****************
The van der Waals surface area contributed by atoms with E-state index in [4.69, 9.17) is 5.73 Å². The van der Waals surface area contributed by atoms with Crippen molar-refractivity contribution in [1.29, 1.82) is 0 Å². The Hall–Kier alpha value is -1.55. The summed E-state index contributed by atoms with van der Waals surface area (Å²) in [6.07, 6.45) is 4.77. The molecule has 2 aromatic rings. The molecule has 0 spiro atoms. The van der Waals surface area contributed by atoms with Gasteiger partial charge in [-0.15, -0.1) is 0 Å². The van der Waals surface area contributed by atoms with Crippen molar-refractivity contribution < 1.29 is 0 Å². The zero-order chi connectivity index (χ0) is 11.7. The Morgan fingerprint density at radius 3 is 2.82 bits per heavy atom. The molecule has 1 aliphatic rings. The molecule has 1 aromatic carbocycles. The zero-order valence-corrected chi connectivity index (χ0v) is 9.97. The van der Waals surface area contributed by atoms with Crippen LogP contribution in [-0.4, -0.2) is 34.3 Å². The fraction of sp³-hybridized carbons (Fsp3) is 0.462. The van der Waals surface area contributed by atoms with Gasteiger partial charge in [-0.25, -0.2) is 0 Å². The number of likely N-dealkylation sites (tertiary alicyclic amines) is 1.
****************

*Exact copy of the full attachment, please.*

The van der Waals surface area contributed by atoms with E-state index in [4.69, 9.17) is 5.73 Å². The van der Waals surface area contributed by atoms with Crippen molar-refractivity contribution in [1.29, 1.82) is 0 Å². The Hall–Kier alpha value is -1.55. The summed E-state index contributed by atoms with van der Waals surface area (Å²) in [6.07, 6.45) is 4.77. The molecule has 2 aromatic rings. The molecule has 0 spiro atoms. The van der Waals surface area contributed by atoms with Gasteiger partial charge in [-0.15, -0.1) is 0 Å². The van der Waals surface area contributed by atoms with Crippen molar-refractivity contribution < 1.29 is 0 Å². The zero-order chi connectivity index (χ0) is 11.7. The Morgan fingerprint density at radius 3 is 2.82 bits per heavy atom. The molecule has 1 aliphatic rings. The molecule has 1 aromatic carbocycles. The zero-order valence-corrected chi connectivity index (χ0v) is 9.97. The van der Waals surface area contributed by atoms with Crippen LogP contribution in [-0.4, -0.2) is 34.3 Å². The fraction of sp³-hybridized carbons (Fsp3) is 0.462. The van der Waals surface area contributed by atoms with Gasteiger partial charge in [-0.25, -0.2) is 0 Å². The number of likely N-dealkylation sites (tertiary alicyclic amines) is 1.